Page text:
With Alberta days away from activating last-resort measures to manage an overwhelming number of seriously ill patients, the possible consequences for the Northwest Territories remain unclear.
The NWT relies on Alberta’s healthcare system both to provide specialist treatment and surgeries and as a backup when the territory’s limited resources aren’t able to cope.
But with 1,718 new cases of Covid-19 reported in the past day alone, Alberta is on the brink of being unable to care for all of its own patients even as the NWT experiences its worst outbreak of the pandemic to date.
The province and territory have the two highest rates of Covid-19 infection in Canada. The NWT had just under 200 active cases as of Wednesday, the equivalent of 432 active cases per 100,000 people. Alberta is reporting 423 active cases per 100,000 people.
Alberta health officials said on Thursday there are 268 patients in the province’s intensive care units. Ordinarily, Alberta has 173 intensive care beds. Hospitals have scrambled to create extra beds, turning other parts of buildings into makeshift intensive care facilities where possible.
Of the 268 patients in intensive care, 222 have Covid-19.
“Close to 78 percent of the cases currently in hospital, including ICUs, are unvaccinated or only partially vaccinated,” Dr Deena Hinshaw, Alberta’s chief medical officer of health, told reporters on Thursday. “That still leaves 22 percent of those in hospital who are fully vaccinated.”
An internal document made public on Thursday shows Alberta is preparing staff for the potential use of critical-care triage – a system that decides who gets priority if there are more people needing intensive care than there are beds and staff available.
Dr Verna Yiu, chief executive of Alberta Health Services, told reporters the province does not yet need to choose which critically ill patients get care – and is working hard to avoid that – but staff needed to be readied for the prospect.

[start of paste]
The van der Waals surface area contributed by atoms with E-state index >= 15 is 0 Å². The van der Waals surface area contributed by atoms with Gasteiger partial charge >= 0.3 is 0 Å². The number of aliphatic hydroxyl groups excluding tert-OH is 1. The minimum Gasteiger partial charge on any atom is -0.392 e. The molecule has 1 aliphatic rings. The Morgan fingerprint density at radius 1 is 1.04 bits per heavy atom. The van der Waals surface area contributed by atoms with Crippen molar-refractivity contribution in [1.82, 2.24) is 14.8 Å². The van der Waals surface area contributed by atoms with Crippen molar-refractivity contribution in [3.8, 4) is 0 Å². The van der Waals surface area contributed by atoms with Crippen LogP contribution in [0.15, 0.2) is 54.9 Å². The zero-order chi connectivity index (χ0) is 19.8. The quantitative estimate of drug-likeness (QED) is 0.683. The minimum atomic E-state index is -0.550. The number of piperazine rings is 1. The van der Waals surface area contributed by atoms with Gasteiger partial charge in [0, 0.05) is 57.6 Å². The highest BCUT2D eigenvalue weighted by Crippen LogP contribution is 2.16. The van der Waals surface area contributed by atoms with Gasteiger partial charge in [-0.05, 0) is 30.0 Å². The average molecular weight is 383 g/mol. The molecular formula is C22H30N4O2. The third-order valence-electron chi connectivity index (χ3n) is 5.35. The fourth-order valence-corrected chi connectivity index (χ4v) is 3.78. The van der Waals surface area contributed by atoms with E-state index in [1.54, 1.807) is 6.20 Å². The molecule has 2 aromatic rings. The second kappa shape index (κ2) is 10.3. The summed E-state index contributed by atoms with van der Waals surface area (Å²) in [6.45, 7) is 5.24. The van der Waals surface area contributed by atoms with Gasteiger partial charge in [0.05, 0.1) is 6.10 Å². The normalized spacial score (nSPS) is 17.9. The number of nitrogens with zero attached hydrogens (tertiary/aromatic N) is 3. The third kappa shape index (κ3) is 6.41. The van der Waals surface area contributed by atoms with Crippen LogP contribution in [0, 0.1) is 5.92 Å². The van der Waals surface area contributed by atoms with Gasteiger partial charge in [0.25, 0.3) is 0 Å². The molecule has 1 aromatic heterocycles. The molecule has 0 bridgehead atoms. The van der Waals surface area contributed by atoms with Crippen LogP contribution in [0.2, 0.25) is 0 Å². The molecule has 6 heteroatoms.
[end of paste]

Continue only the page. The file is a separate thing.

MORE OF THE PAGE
“I’m aware that one of our internal planning documents was shared publicly this afternoon, which suggests that we are days away from having our ICU overwhelmed,” Dr Yiu said on Thursday.
“There is no question that our ICUs are under extreme pressure. We continually are finding ways to increase our capacity and our numbers change daily, if not hourly. Teams are working 24-seven to ensure we don’t reach that point.
“I cannot stress enough how serious the situation is in our hospitals.”
NWT ‘relief’ at new Alberta measures
Earlier in the week, Premier Jason Kenney acknowledged the province’s prior approach to Covid-19 had been “wrong” as Alberta instituted a fresh wave of public health restrictions to try to contain the latest surge in infection.
“I would say a number of us breathed a sigh of relief last night when the measures were announced in Alberta,” Scott Robertson, the NWT health authority’s Covid-19 co-lead, told the CBC on Thursday morning.
“We do see the spillover effect into the NWT with all the travel that occurs.”
Asked on Wednesday evening how Alberta’s crisis will affect the province’s ability to support the NWT, the territory’s health authority had no answer by Friday morning. Jack Miltenberger, a spokesperson for the health authority, said the authority’s leadership staff were “incredibly busy.”
Speaking to the CBC on Thursday, Robertson said NWT staff were watching Alberta’s health system capacity “very closely” and were in frequent contact with the province.
Kenney has warned Alberta could run out of intensive care beds and staff within the next 10 days.
Ontario has offered to help if demand for intensive care beds in Alberta exceeds supply. That could, for example, mean NWT medevac patients are rerouted if Alberta can no longer take them. (The NWT’s health authority, which had no spokesperson available, did not confirm this would be the case.)
“I remember rare occasions in the past where we have sent patients to other jurisdictions,” Robertson told the CBC, “but that will continue to be coordinated through the same channels with Alberta.”
The NWT does not report daily numbers of Covid-19 patients in hospital or in intensive care, instead reporting cumulative totals.
As of Thursday, the NWT had treated 25 Covid-19 patients in hospital since the start of the pandemic, 21 of which had been admitted since the start of the latest outbreak in August.
Since the pandemic began, seven people with Covid-19 have required intensive care in the NWT. The number of Covid-19 patients currently requiring intensive care in the NWT, if any, is not known.